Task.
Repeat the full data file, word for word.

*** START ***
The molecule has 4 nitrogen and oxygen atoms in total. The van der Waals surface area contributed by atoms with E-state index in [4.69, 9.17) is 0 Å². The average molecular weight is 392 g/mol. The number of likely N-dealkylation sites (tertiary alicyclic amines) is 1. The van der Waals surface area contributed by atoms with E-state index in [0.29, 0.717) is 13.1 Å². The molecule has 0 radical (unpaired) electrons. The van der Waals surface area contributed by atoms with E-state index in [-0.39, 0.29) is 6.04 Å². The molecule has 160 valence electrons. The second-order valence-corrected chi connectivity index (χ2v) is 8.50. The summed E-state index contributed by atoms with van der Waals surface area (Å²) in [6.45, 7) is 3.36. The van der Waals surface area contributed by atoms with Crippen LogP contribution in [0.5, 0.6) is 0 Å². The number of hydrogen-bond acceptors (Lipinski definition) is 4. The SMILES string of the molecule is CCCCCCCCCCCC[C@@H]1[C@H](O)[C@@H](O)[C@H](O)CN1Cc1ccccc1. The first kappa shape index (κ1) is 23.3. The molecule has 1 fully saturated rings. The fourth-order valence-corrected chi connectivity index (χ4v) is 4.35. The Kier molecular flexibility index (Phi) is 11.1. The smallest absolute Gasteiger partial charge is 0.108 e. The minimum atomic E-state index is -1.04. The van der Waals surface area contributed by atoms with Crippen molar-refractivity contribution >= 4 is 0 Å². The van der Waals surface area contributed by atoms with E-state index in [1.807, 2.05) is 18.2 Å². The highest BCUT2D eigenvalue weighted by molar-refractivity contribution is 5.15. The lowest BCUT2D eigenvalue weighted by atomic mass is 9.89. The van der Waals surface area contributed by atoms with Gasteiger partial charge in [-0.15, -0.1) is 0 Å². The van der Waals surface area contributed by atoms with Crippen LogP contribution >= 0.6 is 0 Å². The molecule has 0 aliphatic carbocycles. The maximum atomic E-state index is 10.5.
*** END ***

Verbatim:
The molecule has 4 nitrogen and oxygen atoms in total. The van der Waals surface area contributed by atoms with E-state index in [4.69, 9.17) is 0 Å². The average molecular weight is 392 g/mol. The number of likely N-dealkylation sites (tertiary alicyclic amines) is 1. The van der Waals surface area contributed by atoms with E-state index in [0.29, 0.717) is 13.1 Å². The molecule has 0 radical (unpaired) electrons. The van der Waals surface area contributed by atoms with E-state index in [-0.39, 0.29) is 6.04 Å². The molecule has 160 valence electrons. The second-order valence-corrected chi connectivity index (χ2v) is 8.50. The summed E-state index contributed by atoms with van der Waals surface area (Å²) in [6.45, 7) is 3.36. The van der Waals surface area contributed by atoms with Crippen LogP contribution in [0.5, 0.6) is 0 Å². The number of hydrogen-bond acceptors (Lipinski definition) is 4. The SMILES string of the molecule is CCCCCCCCCCCC[C@@H]1[C@H](O)[C@@H](O)[C@H](O)CN1Cc1ccccc1. The first kappa shape index (κ1) is 23.3. The molecule has 1 fully saturated rings. The fourth-order valence-corrected chi connectivity index (χ4v) is 4.35. The Kier molecular flexibility index (Phi) is 11.1. The smallest absolute Gasteiger partial charge is 0.108 e. The minimum atomic E-state index is -1.04. The van der Waals surface area contributed by atoms with Crippen molar-refractivity contribution >= 4 is 0 Å². The van der Waals surface area contributed by atoms with E-state index in [1.807, 2.05) is 18.2 Å². The highest BCUT2D eigenvalue weighted by molar-refractivity contribution is 5.15. The lowest BCUT2D eigenvalue weighted by atomic mass is 9.89. The van der Waals surface area contributed by atoms with Gasteiger partial charge in [-0.15, -0.1) is 0 Å². The van der Waals surface area contributed by atoms with Crippen LogP contribution >= 0.6 is 0 Å². The molecule has 0 aliphatic carbocycles. The maximum atomic E-state index is 10.5.